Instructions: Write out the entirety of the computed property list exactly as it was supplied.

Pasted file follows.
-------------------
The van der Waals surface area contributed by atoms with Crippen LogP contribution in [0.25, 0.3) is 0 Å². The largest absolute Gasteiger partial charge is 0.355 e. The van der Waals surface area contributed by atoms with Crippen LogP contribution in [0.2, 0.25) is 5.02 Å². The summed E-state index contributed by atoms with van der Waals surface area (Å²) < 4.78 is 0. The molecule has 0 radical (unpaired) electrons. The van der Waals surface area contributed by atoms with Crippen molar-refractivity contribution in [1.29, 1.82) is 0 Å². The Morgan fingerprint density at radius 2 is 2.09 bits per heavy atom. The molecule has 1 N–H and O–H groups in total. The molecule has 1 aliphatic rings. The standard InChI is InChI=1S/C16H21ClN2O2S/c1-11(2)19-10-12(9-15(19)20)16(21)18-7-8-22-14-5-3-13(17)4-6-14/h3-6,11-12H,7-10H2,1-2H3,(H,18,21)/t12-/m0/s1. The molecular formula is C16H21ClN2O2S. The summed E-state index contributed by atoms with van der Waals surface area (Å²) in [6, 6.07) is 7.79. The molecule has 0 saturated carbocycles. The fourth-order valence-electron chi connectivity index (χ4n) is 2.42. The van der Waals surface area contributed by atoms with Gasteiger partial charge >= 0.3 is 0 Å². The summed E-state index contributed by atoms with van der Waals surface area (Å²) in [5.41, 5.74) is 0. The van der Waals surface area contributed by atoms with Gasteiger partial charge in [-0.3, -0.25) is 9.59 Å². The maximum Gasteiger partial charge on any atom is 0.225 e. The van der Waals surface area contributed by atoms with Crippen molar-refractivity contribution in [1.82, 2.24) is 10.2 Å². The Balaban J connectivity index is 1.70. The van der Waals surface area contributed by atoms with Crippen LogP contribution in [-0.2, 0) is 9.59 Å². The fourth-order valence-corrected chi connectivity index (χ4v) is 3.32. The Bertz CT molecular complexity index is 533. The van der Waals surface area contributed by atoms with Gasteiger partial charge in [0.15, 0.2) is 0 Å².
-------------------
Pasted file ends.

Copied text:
The van der Waals surface area contributed by atoms with Crippen LogP contribution in [0.25, 0.3) is 0 Å². The largest absolute Gasteiger partial charge is 0.355 e. The van der Waals surface area contributed by atoms with Crippen LogP contribution in [0.2, 0.25) is 5.02 Å². The summed E-state index contributed by atoms with van der Waals surface area (Å²) < 4.78 is 0. The molecule has 0 radical (unpaired) electrons. The van der Waals surface area contributed by atoms with Crippen molar-refractivity contribution in [1.29, 1.82) is 0 Å². The Morgan fingerprint density at radius 2 is 2.09 bits per heavy atom. The molecule has 1 N–H and O–H groups in total. The molecule has 1 aliphatic rings. The standard InChI is InChI=1S/C16H21ClN2O2S/c1-11(2)19-10-12(9-15(19)20)16(21)18-7-8-22-14-5-3-13(17)4-6-14/h3-6,11-12H,7-10H2,1-2H3,(H,18,21)/t12-/m0/s1. The molecular formula is C16H21ClN2O2S. The summed E-state index contributed by atoms with van der Waals surface area (Å²) in [6, 6.07) is 7.79. The molecule has 0 saturated carbocycles. The fourth-order valence-electron chi connectivity index (χ4n) is 2.42. The van der Waals surface area contributed by atoms with Gasteiger partial charge >= 0.3 is 0 Å². The summed E-state index contributed by atoms with van der Waals surface area (Å²) in [5.41, 5.74) is 0. The van der Waals surface area contributed by atoms with Gasteiger partial charge in [-0.3, -0.25) is 9.59 Å². The maximum Gasteiger partial charge on any atom is 0.225 e. The van der Waals surface area contributed by atoms with Crippen molar-refractivity contribution in [1.82, 2.24) is 10.2 Å². The Balaban J connectivity index is 1.70. The van der Waals surface area contributed by atoms with Crippen LogP contribution in [-0.2, 0) is 9.59 Å². The fourth-order valence-corrected chi connectivity index (χ4v) is 3.32. The Bertz CT molecular complexity index is 533. The van der Waals surface area contributed by atoms with Gasteiger partial charge in [0.15, 0.2) is 0 Å².